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The interest-rate debate
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BankWest Gold Coast area manager Peter Child gives a near-term outlook
THE belief among economists is that the next interest rate movement will be upwards - yes, an interest rate increase!
The new Governor of the RBA probably already has his finger on the trigger of another increase before Christmas - and the safety catch is more than likely not on either.
The best test to see the impact of an interest rate rise is to review your own cash flow situation. You need to ask yourself whether your business could support a 50 point (0.5 per cent) rate increase? What impact would that have on the bottom line? Would changes need to be made if interest rates did increase?
If the answers to these types of questions concern you, now is the time to talk to your banker. Should the RBA announce an interest rate increase, it is almost certain that the fixed rate products have already had the rate increase factored in.
The decision to fix or float your interest rate on your loan is as difficult as selecting the right property or business to purchase. The interest rate debate poses so much uncertainty. What happens if you elect to stay on a variable rate and interest rates increase? What happens if you fix the rate and wish to make additional payments or sell the asset?
To make an informed decision based on your own circumstances it's important to first understand the options available to you:
Variable interest rates
- Without doubt the most popular of interest rate options. While on a variable rate, most loans do enable the borrower to make additional repayments. Similarly, you can repay the entire debt without the prospects of large prepayments expenses. It is the loan account with flexibility. The risk however, is when interest rates increase. In a rising interest rate market, this can increase your expenses and consequently, reduce your surplus (profit).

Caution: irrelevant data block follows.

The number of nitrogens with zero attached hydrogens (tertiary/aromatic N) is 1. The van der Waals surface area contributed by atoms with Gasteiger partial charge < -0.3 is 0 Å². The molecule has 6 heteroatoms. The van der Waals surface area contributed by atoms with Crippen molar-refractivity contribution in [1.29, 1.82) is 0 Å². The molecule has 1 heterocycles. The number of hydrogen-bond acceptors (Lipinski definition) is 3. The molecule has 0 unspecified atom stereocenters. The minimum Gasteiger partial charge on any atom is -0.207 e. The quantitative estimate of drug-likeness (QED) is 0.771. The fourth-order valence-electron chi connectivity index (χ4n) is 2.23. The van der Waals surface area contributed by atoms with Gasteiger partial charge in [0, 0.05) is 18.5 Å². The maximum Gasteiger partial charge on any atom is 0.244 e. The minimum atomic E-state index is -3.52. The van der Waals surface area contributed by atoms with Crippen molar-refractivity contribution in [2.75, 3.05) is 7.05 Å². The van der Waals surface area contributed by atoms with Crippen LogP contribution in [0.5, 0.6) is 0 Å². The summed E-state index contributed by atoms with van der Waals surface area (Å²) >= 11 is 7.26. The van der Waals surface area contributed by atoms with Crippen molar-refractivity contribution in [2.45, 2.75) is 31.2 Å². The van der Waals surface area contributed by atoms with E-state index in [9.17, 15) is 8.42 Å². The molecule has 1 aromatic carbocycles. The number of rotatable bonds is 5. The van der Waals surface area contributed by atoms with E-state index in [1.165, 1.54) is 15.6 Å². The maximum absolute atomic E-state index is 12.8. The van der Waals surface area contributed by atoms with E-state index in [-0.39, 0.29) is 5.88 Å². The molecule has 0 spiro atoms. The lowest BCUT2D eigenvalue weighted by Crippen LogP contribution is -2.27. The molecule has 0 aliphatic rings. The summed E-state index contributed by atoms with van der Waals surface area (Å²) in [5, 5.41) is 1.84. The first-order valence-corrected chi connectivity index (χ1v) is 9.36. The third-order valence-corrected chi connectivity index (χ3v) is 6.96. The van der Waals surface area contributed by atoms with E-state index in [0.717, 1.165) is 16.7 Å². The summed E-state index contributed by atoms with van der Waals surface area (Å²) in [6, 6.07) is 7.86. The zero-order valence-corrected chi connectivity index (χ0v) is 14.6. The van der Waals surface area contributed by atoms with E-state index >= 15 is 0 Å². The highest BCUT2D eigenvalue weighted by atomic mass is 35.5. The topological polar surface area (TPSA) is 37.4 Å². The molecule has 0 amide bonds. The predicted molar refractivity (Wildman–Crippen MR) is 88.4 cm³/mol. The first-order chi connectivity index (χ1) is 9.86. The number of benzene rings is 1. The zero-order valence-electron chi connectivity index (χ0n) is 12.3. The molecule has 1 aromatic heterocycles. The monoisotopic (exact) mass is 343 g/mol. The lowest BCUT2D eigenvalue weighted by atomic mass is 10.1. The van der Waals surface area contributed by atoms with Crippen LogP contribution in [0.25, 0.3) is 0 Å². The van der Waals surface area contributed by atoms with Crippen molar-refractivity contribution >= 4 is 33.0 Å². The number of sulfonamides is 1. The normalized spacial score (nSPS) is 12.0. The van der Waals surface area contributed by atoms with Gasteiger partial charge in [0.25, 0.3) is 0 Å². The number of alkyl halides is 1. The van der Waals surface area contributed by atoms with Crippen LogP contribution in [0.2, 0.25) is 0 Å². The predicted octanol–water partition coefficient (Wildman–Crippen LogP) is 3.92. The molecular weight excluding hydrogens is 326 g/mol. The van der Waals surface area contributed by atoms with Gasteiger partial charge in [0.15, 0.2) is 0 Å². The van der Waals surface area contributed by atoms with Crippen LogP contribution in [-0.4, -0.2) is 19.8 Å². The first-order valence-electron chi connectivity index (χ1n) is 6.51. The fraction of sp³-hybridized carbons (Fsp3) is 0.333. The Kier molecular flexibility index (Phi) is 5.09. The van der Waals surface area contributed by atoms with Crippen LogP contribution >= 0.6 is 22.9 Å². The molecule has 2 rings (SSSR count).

Fixed interest rates
- After many years of being 'dormant', these types of loan products have increased in popularity during 2005 and 2006. The beauty of fixed interest rates is you know, from month to month, that your loan repayment will remain exactly the same and will do for the life of the fixed-rate period. This provides borrowers with certainty, as generally, the three biggest expenses to a business are wages, cost of goods and interest. The risk is that if you wish to sell the related asset, there could be a large prepayment expense.
- A popular drink and becoming an equally popular interest rate option. Borrowers select a mix of variable rate and fixed rate in an attempt 'to get the best of both worlds'. Flexibility can be obtained by having some variable interest rate, while protection from increasing interest rates is achieved by fixing a component of your loan.
In business and commercial borrowings, some financiers offer a number of other interest rate risk options - caps, collars and swaps to name a few. It is always best to speak to a financial market specialist and your local business banker, who will be able to provide this assistance.